To the editor:
“One of the saddest lessons of history is this: If we’ve been bamboozled long enough, we tend to reject any evidence of the bamboozlement. We’re no longer interested in finding out the truth. The bamboozlement has captured us. It’s simply too painful to acknowledge, even to ourselves, that we’ve been taken. Once you’ve given a charlatan power over you, you almost never get it back.”
— Carl Sagan, “Science as a Candle in the Dark”
For the past six years, I’ve attempted to have the city repair my sidewalk. Each time I call, I’m told that “…you’re on the list.” I’ve never seen the list. No one, I believe, has ever seen the list. To me and others, the list resides in a place far, far away in a place where secret lists are kept. A place known only to God and the head of the city’s Department of Public Works.
It’s hard to imagine that a simple sidewalk repair decision could be so complicated especially when compared to the process of changing the zoning rules on Brimbal Avenue to facilitate the construction of Steven Cohen’s new strip mall.
Just minutes after its last public hearing on the controversial Brimbal Avenue zoning changes concluded, the Beverly City Council scurried to convene, vote and approve those zoning changes, ignoring the pleas made by North Beverly residents regarding increased traffic flow. The engineering, it turns out, was weak because the site plan had not taken into account the requirements for building a new connector road over an existing landfill. This alone jeopardizes any action on the planned connector road and provides some insight of how poorly thought out Beverly’s overall plan may be. The councilors once again held steadfast to the previous mayor’s decision to rush through his plans to accommodate the construction of Mr. Cohen’s strip mall, which would involve a state land swap to accommodate not only the strip mall itself, but plans to build an expanded “anchor” tenant — Whole Foods. The expanded supermarket was the basis for the North Beverly residents’ uproar over increased traffic flow.
Whole Foods Market signed a lease for this space shortly after the council approved the zoning changes.
My new favorite Beverly politician is Beverly City Council President Paul Guanci. Mr. Guanci has voted in lockstep with the previous mayor on nearly every vote taken by the council with one glaring exception: the last vote to change the controversial Brimbal Avenue zoning rules. He was admittedly concerned that the increased traffic in the area was a problem not only for the North Beverly residents but for the terminus points of Brimbal Avenue in North Beverly and at Montserrat Station. He voted against the zoning changes.
At last, a reasonable assessment.
In voting against the zoning changes, Mr. Guanci registered his opposition for increasing Brimbal Avenue traffic and continued his loyalty to the then-current mayor. He was reasonably assured the re-zoning measure would pass regardless of how he voted. The referendum tally is another question.
Alas, Mr. Cohen has warned Beverly voters that, should they vote against the Brimbal Avenue re-zoning in the special referendum election on Feb. 8 his Whole Foods Market anchor store would be doomed.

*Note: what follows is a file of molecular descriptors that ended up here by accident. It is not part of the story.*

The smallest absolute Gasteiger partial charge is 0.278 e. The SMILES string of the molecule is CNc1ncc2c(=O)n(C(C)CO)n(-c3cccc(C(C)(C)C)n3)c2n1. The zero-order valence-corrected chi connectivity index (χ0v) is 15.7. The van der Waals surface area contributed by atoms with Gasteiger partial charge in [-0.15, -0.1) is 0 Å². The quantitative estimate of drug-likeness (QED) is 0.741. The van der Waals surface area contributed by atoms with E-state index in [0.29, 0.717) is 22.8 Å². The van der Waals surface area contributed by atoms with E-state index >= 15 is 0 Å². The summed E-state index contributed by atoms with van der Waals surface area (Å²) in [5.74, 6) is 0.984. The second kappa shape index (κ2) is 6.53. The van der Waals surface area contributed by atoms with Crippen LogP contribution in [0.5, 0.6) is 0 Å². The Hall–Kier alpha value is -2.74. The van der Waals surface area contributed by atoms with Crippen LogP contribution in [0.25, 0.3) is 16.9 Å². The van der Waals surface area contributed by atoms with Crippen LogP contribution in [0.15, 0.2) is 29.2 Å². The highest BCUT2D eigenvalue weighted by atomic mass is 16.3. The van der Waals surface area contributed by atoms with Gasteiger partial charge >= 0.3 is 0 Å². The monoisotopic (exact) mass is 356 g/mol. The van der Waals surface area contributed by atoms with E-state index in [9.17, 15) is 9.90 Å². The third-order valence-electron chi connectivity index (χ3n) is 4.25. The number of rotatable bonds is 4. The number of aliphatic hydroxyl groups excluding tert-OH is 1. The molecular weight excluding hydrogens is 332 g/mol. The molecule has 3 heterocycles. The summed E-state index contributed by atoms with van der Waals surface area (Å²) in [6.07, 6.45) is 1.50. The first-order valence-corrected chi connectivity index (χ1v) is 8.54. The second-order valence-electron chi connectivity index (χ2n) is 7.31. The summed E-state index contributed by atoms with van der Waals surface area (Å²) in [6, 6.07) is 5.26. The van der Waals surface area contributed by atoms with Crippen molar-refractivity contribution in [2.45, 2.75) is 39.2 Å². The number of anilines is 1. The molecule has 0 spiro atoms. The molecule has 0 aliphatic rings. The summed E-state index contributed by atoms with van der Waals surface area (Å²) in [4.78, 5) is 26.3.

Not building a Whole Foods means less traffic on Brimbal Avenue.
While on the subject of bamboozles, I could never figure out how Mr. Cohen’s strip mall relates in any way to changing Brimbal Avenue access to Route 128. By what process do Route 128 access changes and the building of a commercial strip mall become part of the same discussion in which the city now becomes a partner?
Remember when the cornerstone of our Democracy was:
“Government of the People
By the People
For the People”
That cornerstone now reads more like
“Government of the Corporation
By the Corporation
For the Corporation”
How did our friends and neighbors in North Beverly get thrown under the bus by the city’s past and present elected and appointed officials? How did their needs and hopes and expectations get trampled upon? How were they left out of any reasonable access to the planning process? These are not unreasonable Beverly citizens. They are our neighbors, our friends, our fellow citizens. They were treated horribly in this whole affair. We were all treated horribly in this whole affair and the one hope and expectation that we all desire is for the new administration to heed the lessons to be learned here and manage change better than the previous administration.
How our North Beverly neighbors have been treated is or should be a warning to each of us. Beverly needs to change how it governs. One day you could awaken to find a natural gas fracking site is being proposed next door to you that has been in the planning stage for the past 18 months without any public discussion … then what?
Are we being told the truth or are we being bamboozled?
I strongly urge all of us to get off the couch and vote “No” in the upcoming referendum on Feb. 8th at Beverly High School. Follow the crowds.
Vote “No” to assert your disdain for the way Beverly has managed the change process not only for our North Beverly neighbors but for all of its citizens.
Now ... about my sidewalk repair.